Were You Aware Of It? (Glasgow Edition) #4
The Glass Pyramid (of 1000 Secrets)
While you may believe that the St Enoch centre is a relic of Glasgow’s Mayan heritage and has stood on the site for thousands of years, you would in fact be both insane and incorrect.
The St Enoch Centre was, for better or for worse, opened in 1989 and has itself undergone a number of changes with the most recent being a £100m refurbishment in 2008. Since then it has altered the footflow of the city centre, having previously been somewhere to avoid. It’s amazing how people’s perceptions change when you give them a Nando’s.
Prior to the St Enoch Centre, you may be surprised to learn that there was a main line railway station on the site which rivalled Central Station in terms of size.
The station itself had twelve platforms and was housed within two giant semi-cylindrical glass and iron train sheds. It was open from 1876 through to 1966 when it was shut down as part of the Beeching Axe (named after Dr Richard Beeching, the head of British Rail whose rationalisation of the network cut more than 4,000 miles of track from the network). The structure itself was demolished in 1977 along with the Station Hotel which was attached.
The station was the site of a train crash on 27th July 1903 which killed 16 people and injured 64. You can read the full report from the Glasgow & South Western Railway Company if you click here. It also includes the testimony of the driver Henry Northcote who was found to be solely responsible for misjudging the braking zone when coming into the platform. I can’t find any information about what the consequences were to Northcote but I think it’s fair to say that he never drove a train again.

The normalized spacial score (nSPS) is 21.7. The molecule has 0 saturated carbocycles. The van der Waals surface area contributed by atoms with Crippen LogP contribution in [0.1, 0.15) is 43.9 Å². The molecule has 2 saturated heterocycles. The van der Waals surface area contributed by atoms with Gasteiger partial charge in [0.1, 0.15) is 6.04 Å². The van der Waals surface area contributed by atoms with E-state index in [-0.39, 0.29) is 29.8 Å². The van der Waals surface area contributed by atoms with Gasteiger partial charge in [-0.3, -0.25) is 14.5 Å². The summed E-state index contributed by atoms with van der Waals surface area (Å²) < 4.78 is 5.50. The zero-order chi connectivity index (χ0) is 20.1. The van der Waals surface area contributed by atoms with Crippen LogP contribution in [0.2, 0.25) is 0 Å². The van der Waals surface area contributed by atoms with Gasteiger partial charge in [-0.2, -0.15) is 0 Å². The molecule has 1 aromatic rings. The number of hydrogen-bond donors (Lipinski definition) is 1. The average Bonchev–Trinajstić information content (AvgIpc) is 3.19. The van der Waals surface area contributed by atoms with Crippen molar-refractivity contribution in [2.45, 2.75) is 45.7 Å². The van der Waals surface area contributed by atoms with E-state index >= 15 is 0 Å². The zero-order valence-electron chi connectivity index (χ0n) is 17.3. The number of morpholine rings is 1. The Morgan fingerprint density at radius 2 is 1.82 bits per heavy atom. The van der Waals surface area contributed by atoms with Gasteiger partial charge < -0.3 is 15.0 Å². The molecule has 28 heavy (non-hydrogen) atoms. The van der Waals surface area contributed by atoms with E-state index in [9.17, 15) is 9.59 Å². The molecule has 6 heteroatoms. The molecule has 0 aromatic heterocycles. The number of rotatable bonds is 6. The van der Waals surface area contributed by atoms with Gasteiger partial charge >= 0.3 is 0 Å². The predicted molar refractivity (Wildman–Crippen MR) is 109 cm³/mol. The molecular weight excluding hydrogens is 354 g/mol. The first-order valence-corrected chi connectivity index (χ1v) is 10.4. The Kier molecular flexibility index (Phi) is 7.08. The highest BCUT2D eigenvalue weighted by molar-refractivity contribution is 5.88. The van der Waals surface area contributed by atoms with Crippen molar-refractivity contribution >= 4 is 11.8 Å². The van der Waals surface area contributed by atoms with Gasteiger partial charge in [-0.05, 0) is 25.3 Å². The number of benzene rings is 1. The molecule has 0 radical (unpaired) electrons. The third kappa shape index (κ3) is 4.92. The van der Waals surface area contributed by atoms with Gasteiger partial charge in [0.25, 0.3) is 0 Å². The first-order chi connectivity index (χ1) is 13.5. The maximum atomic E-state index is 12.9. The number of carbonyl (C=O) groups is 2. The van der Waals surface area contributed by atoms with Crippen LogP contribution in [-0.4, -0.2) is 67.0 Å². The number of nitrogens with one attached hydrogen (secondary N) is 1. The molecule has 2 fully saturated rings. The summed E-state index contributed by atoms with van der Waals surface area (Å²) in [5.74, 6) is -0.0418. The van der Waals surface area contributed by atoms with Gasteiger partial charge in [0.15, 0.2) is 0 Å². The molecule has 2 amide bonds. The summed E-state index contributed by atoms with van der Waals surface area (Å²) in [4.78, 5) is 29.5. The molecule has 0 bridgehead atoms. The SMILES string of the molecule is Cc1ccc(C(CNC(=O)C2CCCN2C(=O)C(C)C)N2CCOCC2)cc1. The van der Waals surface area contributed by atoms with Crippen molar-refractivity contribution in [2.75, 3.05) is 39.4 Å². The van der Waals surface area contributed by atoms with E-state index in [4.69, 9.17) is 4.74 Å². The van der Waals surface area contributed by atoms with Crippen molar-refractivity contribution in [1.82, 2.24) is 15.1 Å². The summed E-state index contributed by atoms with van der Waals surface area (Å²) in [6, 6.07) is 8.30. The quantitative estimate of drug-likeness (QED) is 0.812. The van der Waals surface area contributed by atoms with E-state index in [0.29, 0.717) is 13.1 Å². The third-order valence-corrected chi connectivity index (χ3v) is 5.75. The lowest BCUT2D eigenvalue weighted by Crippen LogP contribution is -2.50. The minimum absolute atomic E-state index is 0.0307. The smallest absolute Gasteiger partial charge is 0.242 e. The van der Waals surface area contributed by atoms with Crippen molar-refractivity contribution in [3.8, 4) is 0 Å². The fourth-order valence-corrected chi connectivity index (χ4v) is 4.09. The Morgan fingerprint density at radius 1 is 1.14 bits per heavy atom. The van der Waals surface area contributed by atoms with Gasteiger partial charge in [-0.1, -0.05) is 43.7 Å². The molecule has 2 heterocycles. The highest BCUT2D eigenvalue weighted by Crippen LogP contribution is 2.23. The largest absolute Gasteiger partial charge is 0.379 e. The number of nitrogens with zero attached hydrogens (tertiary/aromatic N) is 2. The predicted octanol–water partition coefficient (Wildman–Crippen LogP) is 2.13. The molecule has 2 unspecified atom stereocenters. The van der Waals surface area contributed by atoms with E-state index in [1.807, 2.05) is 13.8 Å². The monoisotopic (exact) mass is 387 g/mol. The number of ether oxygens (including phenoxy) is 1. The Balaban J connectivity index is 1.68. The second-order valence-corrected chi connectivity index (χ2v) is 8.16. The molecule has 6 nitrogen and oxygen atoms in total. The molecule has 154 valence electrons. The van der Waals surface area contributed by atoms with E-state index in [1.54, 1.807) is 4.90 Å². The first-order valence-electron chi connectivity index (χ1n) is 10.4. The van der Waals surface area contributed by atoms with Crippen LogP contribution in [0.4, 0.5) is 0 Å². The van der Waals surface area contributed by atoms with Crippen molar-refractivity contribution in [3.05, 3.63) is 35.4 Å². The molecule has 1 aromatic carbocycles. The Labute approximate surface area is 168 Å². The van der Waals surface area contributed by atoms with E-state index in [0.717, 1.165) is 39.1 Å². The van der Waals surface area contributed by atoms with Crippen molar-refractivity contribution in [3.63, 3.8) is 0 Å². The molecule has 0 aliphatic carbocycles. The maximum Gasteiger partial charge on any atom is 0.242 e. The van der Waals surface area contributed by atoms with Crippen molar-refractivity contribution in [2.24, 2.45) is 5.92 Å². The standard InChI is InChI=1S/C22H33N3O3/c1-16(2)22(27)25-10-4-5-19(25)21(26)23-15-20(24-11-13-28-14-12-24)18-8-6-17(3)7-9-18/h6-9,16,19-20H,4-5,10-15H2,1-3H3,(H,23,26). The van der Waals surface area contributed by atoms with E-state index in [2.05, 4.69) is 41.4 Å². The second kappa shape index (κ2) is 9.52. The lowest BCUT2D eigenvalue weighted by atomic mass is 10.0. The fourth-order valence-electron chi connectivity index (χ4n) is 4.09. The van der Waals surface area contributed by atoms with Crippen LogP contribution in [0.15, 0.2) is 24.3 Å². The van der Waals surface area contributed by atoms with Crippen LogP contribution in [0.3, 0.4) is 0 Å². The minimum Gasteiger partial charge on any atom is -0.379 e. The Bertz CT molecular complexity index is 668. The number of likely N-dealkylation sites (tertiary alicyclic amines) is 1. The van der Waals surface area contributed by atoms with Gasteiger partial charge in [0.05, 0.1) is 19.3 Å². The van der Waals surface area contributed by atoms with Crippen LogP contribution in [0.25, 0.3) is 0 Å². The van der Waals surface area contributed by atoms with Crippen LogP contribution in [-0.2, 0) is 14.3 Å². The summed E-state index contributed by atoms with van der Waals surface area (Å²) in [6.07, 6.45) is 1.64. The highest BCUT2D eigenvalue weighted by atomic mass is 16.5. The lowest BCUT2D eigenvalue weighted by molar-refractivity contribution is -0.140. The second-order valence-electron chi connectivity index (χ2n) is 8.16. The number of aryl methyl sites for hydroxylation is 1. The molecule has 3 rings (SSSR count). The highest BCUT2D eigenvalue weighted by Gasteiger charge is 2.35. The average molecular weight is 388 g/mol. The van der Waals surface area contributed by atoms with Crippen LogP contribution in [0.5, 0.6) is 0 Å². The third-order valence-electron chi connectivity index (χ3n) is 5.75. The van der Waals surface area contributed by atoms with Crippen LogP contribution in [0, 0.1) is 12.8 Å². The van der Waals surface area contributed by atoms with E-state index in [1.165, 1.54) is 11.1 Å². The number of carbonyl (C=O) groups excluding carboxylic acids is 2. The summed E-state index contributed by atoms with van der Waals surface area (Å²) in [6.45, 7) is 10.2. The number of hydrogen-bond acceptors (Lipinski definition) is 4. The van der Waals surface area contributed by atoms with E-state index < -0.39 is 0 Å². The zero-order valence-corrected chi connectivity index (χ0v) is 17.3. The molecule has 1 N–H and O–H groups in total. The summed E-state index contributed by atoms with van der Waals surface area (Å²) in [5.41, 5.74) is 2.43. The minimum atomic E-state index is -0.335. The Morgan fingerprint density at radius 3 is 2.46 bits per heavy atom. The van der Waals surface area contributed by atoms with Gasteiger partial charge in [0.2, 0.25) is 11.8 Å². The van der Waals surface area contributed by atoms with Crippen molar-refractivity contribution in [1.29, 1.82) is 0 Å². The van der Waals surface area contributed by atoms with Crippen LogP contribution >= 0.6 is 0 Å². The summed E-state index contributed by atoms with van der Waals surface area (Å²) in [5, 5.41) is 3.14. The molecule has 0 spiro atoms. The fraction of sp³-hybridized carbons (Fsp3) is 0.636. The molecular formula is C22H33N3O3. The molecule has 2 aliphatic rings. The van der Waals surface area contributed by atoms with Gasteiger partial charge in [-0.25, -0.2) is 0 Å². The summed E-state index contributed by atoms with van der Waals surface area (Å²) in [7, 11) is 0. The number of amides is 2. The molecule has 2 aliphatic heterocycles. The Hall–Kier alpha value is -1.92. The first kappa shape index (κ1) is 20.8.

The sandstone building which currently stands in the centre of St Enoch Square and houses a coffee shop is the former Subway station entrance which opened its doors in 1896. The area behind that where the current rear entrance to the subway sits has been the site of a church and a bus terminus in its time before the Subway modernisation moved in and created the modernist wonder that is the present day St Enoch Subway station.
The hotel itself, as you can see from the photos and engravings, was a pretty lavish affair but the pretty dreadful 50s’ postcard is the only image I can find of its interior. However, you can see a video of the site from 1960 if you click here.
Of course, every building has a legacy and should you wish to enjoy the legacy of St Enoch Railway Station, you might have to go a bit further out along the Clydeside Expressway to the SECC.
Those standing in the SECC reading this post are standing on the remains of the St Enoch Station and Hotel as the rubble and debris from the demolition was used to help fill in the Queen’s Dock where the SECC now stands.
If you’re really desperate to experience the legacy of the station then you could go out to Cumbernauld and bask in the glory of the Antonine Centre’s clock which was removed from St Enoch Station by a philanthropic businessman and ‘gifted’ to the town of Cumbernauld. I bet they were delighted.
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